By Steven Doyle | Dallas Observer | 2010 September 17
Years ago, few of my Caucasian friends ventured the into local Asian food markets, where they would have found incredible produce, fish so fresh it was still swimming, and meat counters with products that could stare back at you.
It seems like white folks have gotten wise. And who could blame them? Beef filet for $3.99 a pound, fresh mussels for $1.99 for two pounds, and produce for a fraction of what you may find anywhere else in town. A friend once called me late at night, screaming about King Crab for $5.99 a pound.
Those finds are amazing, but not uncommon, especially at the city's new mega Asian markets.
Many of us have enjoyed the Mexican markets where fresh tortillas, whole pigs and wonderful Mexican cheeses can be found at a bargain rate, so perhaps this phenomenon was simply the next step in our food evolution. By shopping these marvelous markets we begin to stand more upright, dragging our knuckles out of the muck of overpriced, marginal-quality goods that many local grocers offer.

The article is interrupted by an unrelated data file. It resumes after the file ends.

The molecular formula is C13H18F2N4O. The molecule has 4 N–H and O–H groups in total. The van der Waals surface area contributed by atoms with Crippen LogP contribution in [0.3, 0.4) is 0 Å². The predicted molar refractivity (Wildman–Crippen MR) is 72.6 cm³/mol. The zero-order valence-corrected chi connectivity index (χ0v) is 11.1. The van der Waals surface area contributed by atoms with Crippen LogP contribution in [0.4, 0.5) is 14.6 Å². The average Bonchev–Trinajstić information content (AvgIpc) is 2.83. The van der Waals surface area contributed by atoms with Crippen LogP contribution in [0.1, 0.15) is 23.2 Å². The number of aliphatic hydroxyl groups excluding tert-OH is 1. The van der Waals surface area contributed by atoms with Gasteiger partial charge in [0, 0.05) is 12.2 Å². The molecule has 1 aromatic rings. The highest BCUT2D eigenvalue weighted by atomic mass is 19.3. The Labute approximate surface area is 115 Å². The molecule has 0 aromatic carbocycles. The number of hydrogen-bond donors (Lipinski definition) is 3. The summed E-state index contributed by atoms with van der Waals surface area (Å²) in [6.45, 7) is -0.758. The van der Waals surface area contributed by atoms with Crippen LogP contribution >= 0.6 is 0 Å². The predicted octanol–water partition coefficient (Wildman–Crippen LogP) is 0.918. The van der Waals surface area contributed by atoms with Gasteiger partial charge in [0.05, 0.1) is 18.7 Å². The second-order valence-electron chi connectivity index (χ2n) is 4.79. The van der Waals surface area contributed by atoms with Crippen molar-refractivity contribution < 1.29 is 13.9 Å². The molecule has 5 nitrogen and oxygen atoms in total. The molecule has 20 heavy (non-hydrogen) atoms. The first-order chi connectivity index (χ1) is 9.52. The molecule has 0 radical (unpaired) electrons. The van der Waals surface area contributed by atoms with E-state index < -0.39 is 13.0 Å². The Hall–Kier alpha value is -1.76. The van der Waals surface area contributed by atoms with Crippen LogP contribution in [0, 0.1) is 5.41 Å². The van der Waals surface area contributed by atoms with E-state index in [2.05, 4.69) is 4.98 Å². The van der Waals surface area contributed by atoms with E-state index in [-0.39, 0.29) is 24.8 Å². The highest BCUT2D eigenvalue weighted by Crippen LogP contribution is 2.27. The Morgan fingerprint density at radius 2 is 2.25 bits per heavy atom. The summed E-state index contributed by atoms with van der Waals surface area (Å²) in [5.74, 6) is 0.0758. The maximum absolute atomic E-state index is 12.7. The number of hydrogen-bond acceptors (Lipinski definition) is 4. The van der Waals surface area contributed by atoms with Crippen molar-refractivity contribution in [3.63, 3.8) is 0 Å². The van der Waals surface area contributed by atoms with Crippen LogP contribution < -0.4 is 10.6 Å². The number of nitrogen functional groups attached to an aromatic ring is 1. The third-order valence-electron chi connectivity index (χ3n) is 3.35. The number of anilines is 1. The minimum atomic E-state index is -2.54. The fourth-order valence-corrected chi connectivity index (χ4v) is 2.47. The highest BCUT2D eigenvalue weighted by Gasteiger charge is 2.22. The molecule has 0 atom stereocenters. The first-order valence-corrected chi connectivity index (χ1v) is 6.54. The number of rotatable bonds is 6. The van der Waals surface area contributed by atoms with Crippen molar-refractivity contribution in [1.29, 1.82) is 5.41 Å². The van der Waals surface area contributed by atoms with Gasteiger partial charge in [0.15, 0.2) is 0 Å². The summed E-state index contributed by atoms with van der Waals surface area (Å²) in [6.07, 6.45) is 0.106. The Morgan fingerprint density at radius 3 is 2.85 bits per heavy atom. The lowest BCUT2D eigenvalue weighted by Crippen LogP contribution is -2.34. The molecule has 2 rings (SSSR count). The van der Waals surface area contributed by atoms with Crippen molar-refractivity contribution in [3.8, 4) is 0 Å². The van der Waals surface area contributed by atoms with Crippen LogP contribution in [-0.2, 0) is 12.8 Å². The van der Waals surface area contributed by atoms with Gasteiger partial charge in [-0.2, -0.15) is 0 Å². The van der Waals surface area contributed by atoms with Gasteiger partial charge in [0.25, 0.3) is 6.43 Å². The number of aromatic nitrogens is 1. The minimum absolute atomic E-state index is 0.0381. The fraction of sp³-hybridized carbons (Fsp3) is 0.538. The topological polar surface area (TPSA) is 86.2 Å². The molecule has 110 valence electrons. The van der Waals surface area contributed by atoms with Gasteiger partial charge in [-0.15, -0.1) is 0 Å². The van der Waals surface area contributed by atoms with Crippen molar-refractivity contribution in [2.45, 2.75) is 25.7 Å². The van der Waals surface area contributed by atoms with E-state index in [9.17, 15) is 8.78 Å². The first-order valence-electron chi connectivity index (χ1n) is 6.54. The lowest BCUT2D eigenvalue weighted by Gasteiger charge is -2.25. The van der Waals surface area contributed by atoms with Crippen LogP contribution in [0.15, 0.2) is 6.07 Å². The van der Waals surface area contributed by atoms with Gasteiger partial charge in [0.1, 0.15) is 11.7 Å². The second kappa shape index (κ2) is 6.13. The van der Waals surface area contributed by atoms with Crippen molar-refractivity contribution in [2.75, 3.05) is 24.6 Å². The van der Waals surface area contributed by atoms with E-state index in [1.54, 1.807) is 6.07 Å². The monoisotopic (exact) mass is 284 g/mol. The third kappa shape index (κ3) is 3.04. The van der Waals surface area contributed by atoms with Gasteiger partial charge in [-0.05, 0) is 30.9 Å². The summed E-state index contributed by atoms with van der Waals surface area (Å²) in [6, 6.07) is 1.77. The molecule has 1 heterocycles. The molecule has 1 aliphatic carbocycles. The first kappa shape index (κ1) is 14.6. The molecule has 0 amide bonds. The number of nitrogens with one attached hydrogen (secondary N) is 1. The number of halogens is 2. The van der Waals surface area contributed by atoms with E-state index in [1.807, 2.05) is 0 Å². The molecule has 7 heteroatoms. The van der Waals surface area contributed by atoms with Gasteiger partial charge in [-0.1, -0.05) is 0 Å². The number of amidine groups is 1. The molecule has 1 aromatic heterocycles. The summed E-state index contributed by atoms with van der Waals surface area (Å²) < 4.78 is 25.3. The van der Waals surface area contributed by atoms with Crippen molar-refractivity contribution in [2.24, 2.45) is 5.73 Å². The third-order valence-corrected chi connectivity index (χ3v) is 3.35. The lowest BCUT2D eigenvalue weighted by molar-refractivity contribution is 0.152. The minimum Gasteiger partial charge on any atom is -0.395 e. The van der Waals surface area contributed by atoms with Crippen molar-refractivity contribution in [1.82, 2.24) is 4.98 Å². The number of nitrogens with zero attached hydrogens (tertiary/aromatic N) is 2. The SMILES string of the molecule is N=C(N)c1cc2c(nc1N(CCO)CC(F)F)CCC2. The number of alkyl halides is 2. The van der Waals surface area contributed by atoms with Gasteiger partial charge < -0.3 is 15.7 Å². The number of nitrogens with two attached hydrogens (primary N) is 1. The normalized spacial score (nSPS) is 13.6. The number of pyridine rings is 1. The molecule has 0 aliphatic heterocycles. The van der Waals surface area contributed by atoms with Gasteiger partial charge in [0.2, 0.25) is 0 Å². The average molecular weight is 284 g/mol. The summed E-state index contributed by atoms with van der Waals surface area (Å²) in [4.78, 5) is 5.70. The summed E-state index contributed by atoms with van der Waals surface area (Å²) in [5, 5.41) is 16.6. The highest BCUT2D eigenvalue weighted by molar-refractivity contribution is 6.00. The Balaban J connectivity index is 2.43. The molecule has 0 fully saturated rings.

Whereas I do enjoy a leisurely stroll through our local Whole Foods and Central Market, something about the ethnic markets makes me grin and use a big cart instead of a small handbasket.
Today we want to give a few of these markets the toque treatment, and examine the food courts at a few local Asian markets. Most of the larger Asian markets will have a deli counter selling barbecued pork or crispy ducks (beak to bill), and these rich finds are almost always delicious. A few of the even larger markets have food courts, not too different from what you might find at a mall, with stalls offering myriad choices.
Since it's difficult to fairly compare two food courts, we decided to single out one ready-to-eat item sold at two different markets. We present: 99 Ranch Market vs Super H Mart in the Battle of the Bao.
(And by bao, here we mean the larger steamed wheat buns filled with lightly spiced pork.)
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